Scrutineering — General Information

Scrutineering for a professional event can be very different from the duties one would be expected to perform at a club event. To keep the technical checks standard at all venues each professional series will have its own technical delegate who will travel with the series. He will relay to the chief scrutineer what items need to be checked and what duties need to be covered. It is then the responsibility of the national chief scrutineer to ensure that the crew is fully prepared to perform the duties required.

Each series will have its own Technical Rules and Regulations, and Sporting Regulations. The Technicals have the information necessary to be able to design, build, and bring to competition a vehicle that should be legal for the series. The Sportings inform all entrants and participants how an event will be run.

As a scrutineer at one of these events you are expected to have read the information, in both sets of regulations, as they pertain to scrutineering, technical inspection, pit lane, what the teams may do during practice, qualifying, the race, and parc fermé, along with any other material that is provided to you.

In the US, the period when post-race checks are performed, and vehicles are held in a secure area waiting to see if any protests are made, is frequently referred to as impound. To other countries the term impound may mean that the vehicle has been confiscated and that the team may never see it again. For this reason, we prefer to use the universally recognised term parc fermé which means closed park, an area where vehicles are held without the teams being able to work on them.

 My expectations are that everyone on any of my crews knows how to behave in pit lane and on the grid. The majority of what you will be doing is covering items as they are happening in the garages, but you still need to know how to keep yourself safe and out of the way. Also, there may be times that we are asked to assist with some of the grids because of the numbers of vehicles vs. the number of pit and grid volunteers.

You are at the event to perform certain duties – not to take photographs, ask for autographs, try to interview for a job, etc. If the teams offer something that you would like then you are allowed to accept it, but it should be viewed as a sign of friendship or thank you for a job well done, not a bribe to overlook any indiscretions.

 

 

Chief Scrutineer – Suzanne Royce

 

I am now asking everyone who might be interested in joining one of the scrutineering crews to complete the PDF form below and return it to me. Clicking on the link will either download the form to your Downloads folder or open it in your browser. Complete the information, save a copy to your hard drive, then either attach it to an email or if there is a "Submit Form" button at the top RHS click on it and it should attach itself to your email. If you have any problems please let me know.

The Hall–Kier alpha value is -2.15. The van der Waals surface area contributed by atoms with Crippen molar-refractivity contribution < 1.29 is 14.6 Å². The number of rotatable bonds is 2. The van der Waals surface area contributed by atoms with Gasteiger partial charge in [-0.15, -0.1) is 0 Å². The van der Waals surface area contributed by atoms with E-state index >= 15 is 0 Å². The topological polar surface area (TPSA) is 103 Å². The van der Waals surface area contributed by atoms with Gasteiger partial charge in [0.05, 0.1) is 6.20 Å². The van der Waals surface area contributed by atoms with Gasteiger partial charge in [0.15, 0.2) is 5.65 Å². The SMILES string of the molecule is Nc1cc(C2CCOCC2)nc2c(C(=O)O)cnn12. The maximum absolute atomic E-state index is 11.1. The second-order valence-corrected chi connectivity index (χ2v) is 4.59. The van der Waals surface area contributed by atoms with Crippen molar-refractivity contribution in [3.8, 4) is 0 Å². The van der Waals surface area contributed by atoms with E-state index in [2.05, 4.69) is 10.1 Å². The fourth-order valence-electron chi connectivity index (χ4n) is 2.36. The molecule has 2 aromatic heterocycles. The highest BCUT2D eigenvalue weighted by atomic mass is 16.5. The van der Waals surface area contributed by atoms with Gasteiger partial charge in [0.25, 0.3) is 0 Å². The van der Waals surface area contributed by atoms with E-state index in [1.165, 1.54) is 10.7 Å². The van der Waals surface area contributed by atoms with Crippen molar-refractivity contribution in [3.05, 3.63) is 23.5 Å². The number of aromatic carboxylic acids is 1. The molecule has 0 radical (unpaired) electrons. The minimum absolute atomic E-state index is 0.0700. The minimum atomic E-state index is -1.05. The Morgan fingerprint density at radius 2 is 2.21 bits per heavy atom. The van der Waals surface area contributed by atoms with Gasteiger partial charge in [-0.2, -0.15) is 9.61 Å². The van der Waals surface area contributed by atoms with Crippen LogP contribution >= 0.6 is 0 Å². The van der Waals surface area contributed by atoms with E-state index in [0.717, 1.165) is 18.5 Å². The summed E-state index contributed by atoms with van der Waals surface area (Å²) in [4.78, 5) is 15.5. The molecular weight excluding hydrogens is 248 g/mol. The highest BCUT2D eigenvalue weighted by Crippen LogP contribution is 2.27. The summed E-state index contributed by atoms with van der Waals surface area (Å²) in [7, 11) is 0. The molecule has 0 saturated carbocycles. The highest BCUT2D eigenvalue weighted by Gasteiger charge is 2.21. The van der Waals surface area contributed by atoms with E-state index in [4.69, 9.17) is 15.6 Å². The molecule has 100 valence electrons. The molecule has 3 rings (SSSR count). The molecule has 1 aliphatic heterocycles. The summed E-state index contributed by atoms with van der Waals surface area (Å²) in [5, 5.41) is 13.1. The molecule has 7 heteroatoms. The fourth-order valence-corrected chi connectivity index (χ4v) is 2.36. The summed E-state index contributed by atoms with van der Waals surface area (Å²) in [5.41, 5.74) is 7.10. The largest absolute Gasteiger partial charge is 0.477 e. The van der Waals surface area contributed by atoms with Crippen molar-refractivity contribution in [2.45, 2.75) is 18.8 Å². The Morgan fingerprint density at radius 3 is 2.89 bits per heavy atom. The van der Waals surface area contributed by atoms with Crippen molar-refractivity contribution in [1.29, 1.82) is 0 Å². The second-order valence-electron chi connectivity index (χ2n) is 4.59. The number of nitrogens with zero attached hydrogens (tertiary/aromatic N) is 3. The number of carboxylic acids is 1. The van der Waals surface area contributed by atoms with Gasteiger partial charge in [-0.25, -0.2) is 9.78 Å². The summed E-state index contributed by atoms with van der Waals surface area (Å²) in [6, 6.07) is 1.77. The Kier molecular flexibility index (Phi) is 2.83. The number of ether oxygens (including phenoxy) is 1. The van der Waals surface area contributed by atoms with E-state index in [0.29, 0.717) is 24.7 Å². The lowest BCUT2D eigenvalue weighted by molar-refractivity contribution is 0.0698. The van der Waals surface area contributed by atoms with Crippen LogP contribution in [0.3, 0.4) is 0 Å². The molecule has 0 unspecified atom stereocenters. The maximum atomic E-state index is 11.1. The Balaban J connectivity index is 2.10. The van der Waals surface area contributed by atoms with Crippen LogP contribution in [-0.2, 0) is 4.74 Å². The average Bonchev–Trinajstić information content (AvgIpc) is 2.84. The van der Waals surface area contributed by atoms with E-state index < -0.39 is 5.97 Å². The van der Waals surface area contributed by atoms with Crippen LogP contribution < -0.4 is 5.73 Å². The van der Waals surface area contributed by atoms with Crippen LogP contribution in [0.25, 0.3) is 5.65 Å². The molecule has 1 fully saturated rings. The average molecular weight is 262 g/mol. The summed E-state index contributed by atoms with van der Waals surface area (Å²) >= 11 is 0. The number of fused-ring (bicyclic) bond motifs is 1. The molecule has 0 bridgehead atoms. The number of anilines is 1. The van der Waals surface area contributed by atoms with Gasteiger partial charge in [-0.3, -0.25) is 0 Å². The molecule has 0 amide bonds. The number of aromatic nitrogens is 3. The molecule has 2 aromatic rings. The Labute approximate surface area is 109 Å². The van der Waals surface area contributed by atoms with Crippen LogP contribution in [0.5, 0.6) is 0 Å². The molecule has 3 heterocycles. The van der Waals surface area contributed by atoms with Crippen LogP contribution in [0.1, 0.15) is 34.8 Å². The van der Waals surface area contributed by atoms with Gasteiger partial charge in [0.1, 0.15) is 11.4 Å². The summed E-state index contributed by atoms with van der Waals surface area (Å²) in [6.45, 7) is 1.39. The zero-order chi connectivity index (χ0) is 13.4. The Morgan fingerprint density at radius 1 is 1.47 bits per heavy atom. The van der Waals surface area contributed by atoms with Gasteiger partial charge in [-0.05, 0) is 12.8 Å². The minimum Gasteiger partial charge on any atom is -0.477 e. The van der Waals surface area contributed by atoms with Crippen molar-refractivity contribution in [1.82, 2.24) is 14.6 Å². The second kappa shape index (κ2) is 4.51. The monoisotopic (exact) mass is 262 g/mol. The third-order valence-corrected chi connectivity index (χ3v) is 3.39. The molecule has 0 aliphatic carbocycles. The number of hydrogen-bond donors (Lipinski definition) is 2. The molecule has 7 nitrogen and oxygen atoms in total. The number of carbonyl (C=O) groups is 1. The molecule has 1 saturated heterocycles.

Scrutineering Information Form

Downloads will be either Microsoft word documents or PDFs. It is recommended that you have the free Adobe Reader installed on your system. Click on the link to get the latest version.  Please note that this link will take you to the computer version. There is also a mobile app which can be found by exploring the Adobe site.

Equipment

 Uniform

The following information is grouped by venue and event. COTA refers to Circuit of the Americas, Austin, Texas.

COTA – MotoGP, F1: Beige long-sleeved shirt supplied by COTA. Black trousers or black jeans (in good condition) supplied by you. Comfortable closed-toe shoes.

FormulaE: The uniform will be long black trousers or black jeans (in good condition), white shirt (golf shirt, t-shirt, regular shirt) - both/all supplied by you and without any large areas of advertising or sayings. Comfortable closed-toe shoes. Hats without any obvious commercial advertising or sayings. It is possible that we may have official shirts provided to wear — if there is only one provided then it should be worn on the Race Day.

WEC:  The uniform when working in pit lane will be firesuit, which will be provided for you. At other times long black trousers (preferred) or dark jeans (in good condition), white shirt (your choice of golf, t-, or regular). Comfortable closed-toe shoes. Hats without any obvious commercial advertising or sayings. All except for the firesuit will be provided by you.

If in doubt – ask!

 

The following items are listed as needed or optional. If you have any questions let me know.

NEEDED:

Clipboard

Pen or pencil

Radio belt (or similar)

 

OPTIONAL:

Gloves (for handling tyres, etc.)

Rain gear (preferably not red or yellow, but those colours will be acceptable if that is all you have)

Suitable jacket or layer if temperatures warrant one (there should be no advertising or slogans visible)

Personal refreshments (lunches and water will be provided, but if you would like to bring a personal refreshment that might be placed in a shared refrigerator then write your name on it)

Camera for when you are off duty.